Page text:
The Frontrower is available from Aquamotion Systems, 30 Cutler St., Warren RI 02885


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April 15, 1999

The Seaclipper 16 Two-Person Sailing Trainer and Daysailer

by John R. Marples

Since the introduction of the very popular Seaclipper 10, many people have asked for a two-person version. Now, here it is. The same crew comfort and gear arrangement are now offered in two cockpit positions. As a family boat, young children can be seated in one cockpit, while a parent handles sails and steering from the other. The natural stability of the trimaran configuration adds to the enjoyment and safety of the experience. The basic boat is equipped with mainsail only, the spinnaker is optional. Sail and rudder controls are positioned in both cockpits. The bolt-together assembly takes little time to prepare the boat for sailing while on the trailer. Docking fees are avoided by storing the boat at home.

Sailing the Seaclipper 16 will be fun for all. Speeds of 6 to 7 knots are easily achieved in 10-knot winds. With only one crew aboard speeds in excess of 10 knots are possible. The kick-up centerboard and rudder allow easy operation from the beach (if there are no waves). Camping cruising would be the ultimate use for the 16, since it has enough stowage for a week's supplies. Otherwise, it is ideally suited to afternoon romps around the bay or informal races with other boats. Make sure you bring sunscreen and beverages, because you'll want to sail all day.

The construction is simple plywood and lumber, all available from the local lumberyard. It takes 3 sheets of 1/8" (doorskin) plywood, 13 sheets of 1/4", and 1 sheet of 1/2" The lumber pieces are all standard sizes, in eluding '4 x 4' softwood main crossbeams. The crossbeams (akas) have l/8" plywood fairings added for shape. The hulls are constructed upside down on a simple ladder-type strongback in a conventional plywood on frame format. All parts are glued with marine quality epoxy and fastened with small nails or staples.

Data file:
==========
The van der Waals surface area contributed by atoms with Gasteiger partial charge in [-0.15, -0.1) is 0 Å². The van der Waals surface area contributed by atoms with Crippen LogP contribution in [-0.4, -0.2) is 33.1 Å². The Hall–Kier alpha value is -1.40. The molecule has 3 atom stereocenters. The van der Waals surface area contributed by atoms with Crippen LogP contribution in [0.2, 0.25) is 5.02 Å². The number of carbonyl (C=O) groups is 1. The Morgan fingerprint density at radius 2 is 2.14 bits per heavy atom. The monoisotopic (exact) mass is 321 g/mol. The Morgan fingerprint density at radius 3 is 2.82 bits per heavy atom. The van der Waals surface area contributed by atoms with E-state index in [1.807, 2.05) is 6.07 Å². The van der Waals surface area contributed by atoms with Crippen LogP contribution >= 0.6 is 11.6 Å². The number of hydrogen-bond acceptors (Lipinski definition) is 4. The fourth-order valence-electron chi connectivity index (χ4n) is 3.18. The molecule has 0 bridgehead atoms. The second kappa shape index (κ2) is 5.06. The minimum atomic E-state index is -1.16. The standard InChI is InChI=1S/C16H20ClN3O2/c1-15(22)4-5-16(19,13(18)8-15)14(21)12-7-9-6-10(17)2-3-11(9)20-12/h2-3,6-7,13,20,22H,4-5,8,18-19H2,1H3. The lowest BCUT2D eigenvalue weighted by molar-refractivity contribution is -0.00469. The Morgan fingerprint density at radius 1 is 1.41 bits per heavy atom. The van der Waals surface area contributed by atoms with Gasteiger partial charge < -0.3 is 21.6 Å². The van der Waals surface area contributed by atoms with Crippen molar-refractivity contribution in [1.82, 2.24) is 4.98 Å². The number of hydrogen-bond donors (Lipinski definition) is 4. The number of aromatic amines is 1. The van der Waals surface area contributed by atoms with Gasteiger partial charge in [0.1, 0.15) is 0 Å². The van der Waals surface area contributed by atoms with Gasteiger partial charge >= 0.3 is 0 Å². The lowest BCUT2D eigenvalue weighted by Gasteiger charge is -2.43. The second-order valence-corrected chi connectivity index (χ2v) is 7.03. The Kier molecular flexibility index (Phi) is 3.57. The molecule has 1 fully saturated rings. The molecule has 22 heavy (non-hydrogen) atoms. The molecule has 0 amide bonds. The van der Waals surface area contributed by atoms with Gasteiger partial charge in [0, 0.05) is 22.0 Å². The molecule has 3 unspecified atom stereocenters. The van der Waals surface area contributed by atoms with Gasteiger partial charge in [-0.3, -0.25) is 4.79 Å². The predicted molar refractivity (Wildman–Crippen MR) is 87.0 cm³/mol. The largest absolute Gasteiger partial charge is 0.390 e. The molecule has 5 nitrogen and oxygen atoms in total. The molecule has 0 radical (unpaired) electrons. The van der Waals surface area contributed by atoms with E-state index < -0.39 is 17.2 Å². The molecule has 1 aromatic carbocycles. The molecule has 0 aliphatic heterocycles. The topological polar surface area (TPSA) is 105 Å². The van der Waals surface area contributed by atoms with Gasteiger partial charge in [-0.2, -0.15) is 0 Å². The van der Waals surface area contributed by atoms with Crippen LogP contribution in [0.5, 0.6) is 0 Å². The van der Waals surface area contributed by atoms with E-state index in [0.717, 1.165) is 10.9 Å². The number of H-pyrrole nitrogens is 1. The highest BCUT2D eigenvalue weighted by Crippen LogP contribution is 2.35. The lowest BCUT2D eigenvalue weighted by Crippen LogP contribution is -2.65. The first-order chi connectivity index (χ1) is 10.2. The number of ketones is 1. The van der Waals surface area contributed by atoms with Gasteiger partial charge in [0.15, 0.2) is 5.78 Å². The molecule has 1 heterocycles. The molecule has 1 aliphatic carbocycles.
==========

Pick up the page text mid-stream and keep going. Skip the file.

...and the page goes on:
The exterior is sheathed with 4-oz. fiberglass cloth and epoxy, then painted for a durable exterior finish. The mast is laminated wood, planed round, and varnished. Most joints are made with epoxy fillets to avoid the need for accurate fits between components. The booklet, Liquid Joinery, is included with the plans to explain the use of epoxy and all the tricks associated with making quick and beautiful joints.

The plans contain full-sized patterns for all bulkheads and other components. A total of eight working drawings show all parts as well as a logical building sequence from start to finish. The outfitting list gives part numbers for popular hardware components. The finished cost target is $2000 for the basic boat with mainsail, and about $500 extra for the spinnaker and gear. Prices will vary depending on finish and hardware quality. The build time is estimated at 200 hours or two to three months of serious part-time effort. The design fee of $150 includes plans, patterns, and booklets, along with consultation with the agent or designer to insure successful completion of the project.